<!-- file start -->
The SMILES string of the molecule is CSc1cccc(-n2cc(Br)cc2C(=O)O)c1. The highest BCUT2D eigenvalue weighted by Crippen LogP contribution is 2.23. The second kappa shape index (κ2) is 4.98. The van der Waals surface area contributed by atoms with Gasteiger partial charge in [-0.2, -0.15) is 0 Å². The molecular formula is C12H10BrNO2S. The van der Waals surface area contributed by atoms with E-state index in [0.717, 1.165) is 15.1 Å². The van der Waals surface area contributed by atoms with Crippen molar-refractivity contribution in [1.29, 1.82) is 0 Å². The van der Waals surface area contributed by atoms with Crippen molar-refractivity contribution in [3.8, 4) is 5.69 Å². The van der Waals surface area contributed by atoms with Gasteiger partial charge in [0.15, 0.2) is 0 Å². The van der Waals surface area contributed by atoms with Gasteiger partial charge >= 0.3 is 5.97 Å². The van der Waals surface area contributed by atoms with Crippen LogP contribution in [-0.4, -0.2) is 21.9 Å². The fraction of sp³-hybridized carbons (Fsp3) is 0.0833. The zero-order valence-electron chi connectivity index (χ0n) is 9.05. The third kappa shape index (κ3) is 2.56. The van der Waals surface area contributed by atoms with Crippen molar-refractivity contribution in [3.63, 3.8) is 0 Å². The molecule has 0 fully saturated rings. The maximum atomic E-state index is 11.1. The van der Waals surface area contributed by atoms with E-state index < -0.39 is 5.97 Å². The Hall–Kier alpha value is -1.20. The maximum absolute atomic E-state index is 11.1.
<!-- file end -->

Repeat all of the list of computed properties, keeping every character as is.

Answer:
The SMILES string of the molecule is CSc1cccc(-n2cc(Br)cc2C(=O)O)c1. The highest BCUT2D eigenvalue weighted by Crippen LogP contribution is 2.23. The second kappa shape index (κ2) is 4.98. The van der Waals surface area contributed by atoms with Gasteiger partial charge in [-0.2, -0.15) is 0 Å². The molecular formula is C12H10BrNO2S. The van der Waals surface area contributed by atoms with E-state index in [0.717, 1.165) is 15.1 Å². The van der Waals surface area contributed by atoms with Crippen molar-refractivity contribution in [1.29, 1.82) is 0 Å². The van der Waals surface area contributed by atoms with Crippen molar-refractivity contribution in [3.8, 4) is 5.69 Å². The van der Waals surface area contributed by atoms with Gasteiger partial charge in [0.15, 0.2) is 0 Å². The van der Waals surface area contributed by atoms with Gasteiger partial charge >= 0.3 is 5.97 Å². The van der Waals surface area contributed by atoms with Crippen LogP contribution in [-0.4, -0.2) is 21.9 Å². The fraction of sp³-hybridized carbons (Fsp3) is 0.0833. The zero-order valence-electron chi connectivity index (χ0n) is 9.05. The third kappa shape index (κ3) is 2.56. The van der Waals surface area contributed by atoms with Crippen molar-refractivity contribution in [3.63, 3.8) is 0 Å². The molecule has 0 fully saturated rings. The maximum atomic E-state index is 11.1. The van der Waals surface area contributed by atoms with E-state index < -0.39 is 5.97 Å². The Hall–Kier alpha value is -1.20. The maximum absolute atomic E-state index is 11.1.